Synopsis: Detailing the history up to the present day of Coventry, a once medieval city in the heart of England. The recent discovery of the Doom Painting, “one of the most important discoveries ever made in the field of medieval art” in Holy Trinity Church.
65 years have gone by since the ending of World War 11 and much water has passed under the bridge. We have seen dictators come and go and come again with the accompanying abuse of power.
On the night of October 14, 1940, Coventry’s factories producing mostly armaments and munitions were the target of massive aerial bombardment, altogether 500 tons of bombs were dropped by the Wehrmacht, Germany’s ace bombing crews. Coventry was demolished and 554 people killed. I clearly remember that night as we had a bomb in our front garden and had to be evacuated to Wales while the debris was cleared away.
Now Coventry has entered into a magnificent new era. Known as the birthplace of the Godiva legend and the motor industry in Britain – founded by Daimler in a disused cotton mill in 1896 – it has become a twentieth century manufacturing powerhouse and crucible of international peace and reconciliation. This once famous medieval city held the only royal court outside of London during the time of Henry V1 and his Queen, Margaret of Anjou, Mary Queen of Scots was imprisoned in St. Mary’s Guildhall while in the great priory church of St. Mary, Parliament was held in 1404 and 1459.
John Davenport was born here in 1597 and became one of the pioneers of the New Haven colony. He also helped found Yale University.
There is quite an American connection – the city has three twin towns in the United States, Coventry in Connecticut 1962, in Rhode Island in 1971 and in New York State 1972. The city’s famous Godiva statue was unveiled by the wife of the American Ambassador to Britain in 1949. Coventry was known as Britain’s Detroit, and Jet pioneer Frank Whittle, born in Coventry in 1907, spent the last 20 years of his life in the USA and died at his home in Maryland in 1996.
After more than $2 billion being spent on the biggest program of development including a $320 million Arena project Coventry is definitely on the map. There has been created a football stadium, concert venue and conference center, as well as one of Britain’s biggest casino entertainment complexes. In a special quarter in the center of city, major shopping, bars and restaurants, hotels, apartment development and cutting edge new public spaces add to the ambiance.
But that is not all, today people from all over the world flock to Coventry to visit the Cathedral which was rebuilt and consecrated in 1962, and in nearby Priory Place below the ground, the undercrofts of the Priory where monks lived in the 11th century are a incredible discovery. The Herbert Art Gallery and Museum holds a collection of Graham Sutherland drawings from his monumental cathedral tapestry while the Priory Gardens are the venue for City Stories, an annual summer re-telling of stories from Coventry’s past, including the tale of John Lennon and Yoko Ono’s brush with the authorities over a peace sculpture in 1968. The very recent discovery of the Medieval Doom Painting in Holy Trinity Church has stirred the imagination of people worldwide and has been called “one of the most important discoveries ever made in the field of medieval art”. Be sure to visit Robert Orland’s fabulous website and make an in depth journey through Historic Coventry.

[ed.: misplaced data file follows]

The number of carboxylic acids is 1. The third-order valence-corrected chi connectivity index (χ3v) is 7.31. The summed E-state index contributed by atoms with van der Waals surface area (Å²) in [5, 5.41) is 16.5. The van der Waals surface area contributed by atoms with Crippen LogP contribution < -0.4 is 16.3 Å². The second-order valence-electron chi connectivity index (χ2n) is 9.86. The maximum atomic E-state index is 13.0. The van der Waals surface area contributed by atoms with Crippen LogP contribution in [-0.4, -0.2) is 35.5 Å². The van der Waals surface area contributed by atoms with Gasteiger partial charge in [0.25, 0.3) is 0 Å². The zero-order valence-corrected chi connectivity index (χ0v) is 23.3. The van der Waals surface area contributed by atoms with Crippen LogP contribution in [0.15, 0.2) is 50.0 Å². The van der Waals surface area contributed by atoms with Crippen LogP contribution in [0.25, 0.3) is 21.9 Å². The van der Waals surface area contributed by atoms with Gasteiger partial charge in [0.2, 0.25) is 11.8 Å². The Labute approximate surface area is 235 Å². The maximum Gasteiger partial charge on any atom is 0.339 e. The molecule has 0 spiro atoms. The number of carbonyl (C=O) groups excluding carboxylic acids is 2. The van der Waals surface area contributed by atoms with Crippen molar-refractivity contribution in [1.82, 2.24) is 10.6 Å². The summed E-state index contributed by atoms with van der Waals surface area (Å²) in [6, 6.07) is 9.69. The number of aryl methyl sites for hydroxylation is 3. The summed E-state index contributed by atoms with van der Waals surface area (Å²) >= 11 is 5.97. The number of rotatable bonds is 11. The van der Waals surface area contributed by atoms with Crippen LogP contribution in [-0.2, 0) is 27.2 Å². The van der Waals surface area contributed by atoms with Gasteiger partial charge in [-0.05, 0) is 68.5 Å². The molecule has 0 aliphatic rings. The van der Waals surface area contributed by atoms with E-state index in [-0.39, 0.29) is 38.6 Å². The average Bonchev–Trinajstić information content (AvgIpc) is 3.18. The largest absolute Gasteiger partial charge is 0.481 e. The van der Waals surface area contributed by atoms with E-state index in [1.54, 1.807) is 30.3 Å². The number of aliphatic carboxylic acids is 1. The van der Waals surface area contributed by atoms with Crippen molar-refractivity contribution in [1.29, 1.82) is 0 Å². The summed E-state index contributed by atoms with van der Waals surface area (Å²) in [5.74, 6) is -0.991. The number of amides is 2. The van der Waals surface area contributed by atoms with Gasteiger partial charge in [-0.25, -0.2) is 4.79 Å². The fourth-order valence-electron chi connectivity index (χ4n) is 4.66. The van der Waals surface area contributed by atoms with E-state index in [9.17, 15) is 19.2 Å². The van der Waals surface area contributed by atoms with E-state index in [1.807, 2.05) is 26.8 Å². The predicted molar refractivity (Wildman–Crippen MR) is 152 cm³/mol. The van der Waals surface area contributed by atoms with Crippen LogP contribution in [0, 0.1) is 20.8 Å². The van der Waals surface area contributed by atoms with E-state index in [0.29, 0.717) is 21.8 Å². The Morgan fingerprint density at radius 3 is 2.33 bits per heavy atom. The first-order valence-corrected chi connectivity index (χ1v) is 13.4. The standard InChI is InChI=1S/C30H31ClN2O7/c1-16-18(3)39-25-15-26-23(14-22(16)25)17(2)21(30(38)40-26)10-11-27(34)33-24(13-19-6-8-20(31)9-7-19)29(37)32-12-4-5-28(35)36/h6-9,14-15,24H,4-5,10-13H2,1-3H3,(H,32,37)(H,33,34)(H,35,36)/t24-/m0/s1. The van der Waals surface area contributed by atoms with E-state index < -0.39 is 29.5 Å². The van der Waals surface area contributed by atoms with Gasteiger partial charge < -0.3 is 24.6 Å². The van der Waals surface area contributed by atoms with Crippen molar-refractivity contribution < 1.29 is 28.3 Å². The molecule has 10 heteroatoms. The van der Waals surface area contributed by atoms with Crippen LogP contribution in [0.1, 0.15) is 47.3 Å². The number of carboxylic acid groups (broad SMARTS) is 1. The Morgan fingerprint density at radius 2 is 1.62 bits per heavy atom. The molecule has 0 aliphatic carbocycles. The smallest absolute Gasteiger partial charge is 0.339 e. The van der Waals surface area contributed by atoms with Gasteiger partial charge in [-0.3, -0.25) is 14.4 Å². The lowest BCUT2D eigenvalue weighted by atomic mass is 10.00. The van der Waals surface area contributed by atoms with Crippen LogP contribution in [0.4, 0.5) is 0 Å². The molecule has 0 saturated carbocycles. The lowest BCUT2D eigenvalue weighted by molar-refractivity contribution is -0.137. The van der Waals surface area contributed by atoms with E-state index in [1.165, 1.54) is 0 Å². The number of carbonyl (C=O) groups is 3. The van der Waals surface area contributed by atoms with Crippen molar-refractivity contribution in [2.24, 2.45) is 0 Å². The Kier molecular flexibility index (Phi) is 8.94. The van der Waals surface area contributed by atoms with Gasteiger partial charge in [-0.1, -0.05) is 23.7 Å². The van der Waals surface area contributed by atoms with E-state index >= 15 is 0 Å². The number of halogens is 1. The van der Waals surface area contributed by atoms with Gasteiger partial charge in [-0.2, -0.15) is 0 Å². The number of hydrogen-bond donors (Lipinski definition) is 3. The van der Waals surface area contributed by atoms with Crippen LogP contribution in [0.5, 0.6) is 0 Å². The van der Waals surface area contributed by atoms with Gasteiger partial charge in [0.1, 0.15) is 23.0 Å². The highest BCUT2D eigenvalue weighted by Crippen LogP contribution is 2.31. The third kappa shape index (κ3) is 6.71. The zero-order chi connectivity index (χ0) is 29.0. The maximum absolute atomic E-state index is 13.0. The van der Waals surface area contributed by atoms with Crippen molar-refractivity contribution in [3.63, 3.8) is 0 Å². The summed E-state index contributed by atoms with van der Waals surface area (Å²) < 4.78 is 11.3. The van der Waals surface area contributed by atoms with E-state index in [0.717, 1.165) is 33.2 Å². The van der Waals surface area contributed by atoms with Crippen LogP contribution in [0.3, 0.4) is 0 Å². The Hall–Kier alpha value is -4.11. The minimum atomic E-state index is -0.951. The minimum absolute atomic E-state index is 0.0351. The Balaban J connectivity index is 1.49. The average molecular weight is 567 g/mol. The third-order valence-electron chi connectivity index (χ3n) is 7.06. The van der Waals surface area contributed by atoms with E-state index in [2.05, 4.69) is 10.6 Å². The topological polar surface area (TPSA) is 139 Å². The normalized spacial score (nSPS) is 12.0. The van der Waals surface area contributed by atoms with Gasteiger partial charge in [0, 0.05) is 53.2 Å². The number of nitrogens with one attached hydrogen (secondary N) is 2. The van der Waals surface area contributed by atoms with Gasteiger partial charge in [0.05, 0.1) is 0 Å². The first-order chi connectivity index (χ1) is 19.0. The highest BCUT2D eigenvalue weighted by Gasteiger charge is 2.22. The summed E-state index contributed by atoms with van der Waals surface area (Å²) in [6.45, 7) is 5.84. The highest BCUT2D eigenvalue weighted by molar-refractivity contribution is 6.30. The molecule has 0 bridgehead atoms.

Nearby interesting places to visit are Kenilworth Castle and its fascinating Light and Sound Show, Warwick Castle, perfectly preserved, and close by the Lord Leycester Hospital whose glorious gardens contain an original medieval pineapple press. Stoneleigh Abbey and Stoneleigh Park, home of the National Agricultural Centre and the world renowned Royal Show. Charlecote Manor is an exquisite Tudor house where the herd of red deer are descendants of the ones allegedly poached by Shakespeare. By the way, Stratford is only a short drive from Coventry and the beautiful country shire of Warwick spreads out to be enjoyed along scenic routes.
There are a number of hotels you can stay at including Nailcote Hall Hotel, Golf and Country Club which is a privately owned hotel with a fascinating history – Oliver Cromwell used the hall as a staging post before his assault on the nearby Royalist stronghold of Kenilworth Castle. It possesses all the oak-paneled charm of an historic English country house hotel with its own 9-hole golf course. The Brooklands Grange Hotel and Restaurant has been awarded a coveted AA rosette for its restaurant and in 2004 was the highest rated Coventry hotel in the prestigious Godiva Awards for tourism.
The Hilton, Coventry has its own Living Well Health Club complex and is situate right at the heart of the country’s motorway network.
It is easy to reach Coventry by car along the M1 or the A1 from London. Birmingham Airport is close by and you can then train in to the center of Coventry. BritRail offers superb rail service from Euston, the short 1 hr and 20 minute journey takes you through the verdant countryside and now aboard the Virgin trains, delicious food and drinks are offered. It is a wise idea to purchase your BritRail pass in the USA because you get such great prices, and they are the exclusive representative of the entire National Rail Network which covers the length and breadth of Great Britain enabling you to discover England, Wales and Scotland. Trains are fast and very frequent and the BritRail Pass covers it all, and for those of you connecting to Europe, you can have the freedom to discover great regions of Europe with a European National Rail Pass
Change is again in the air in a place that has made a virtue of it over its colourful, thousand-year history. But don’t wait to be sent to Coventry, gird up your loins and take a journey of a lifetime.
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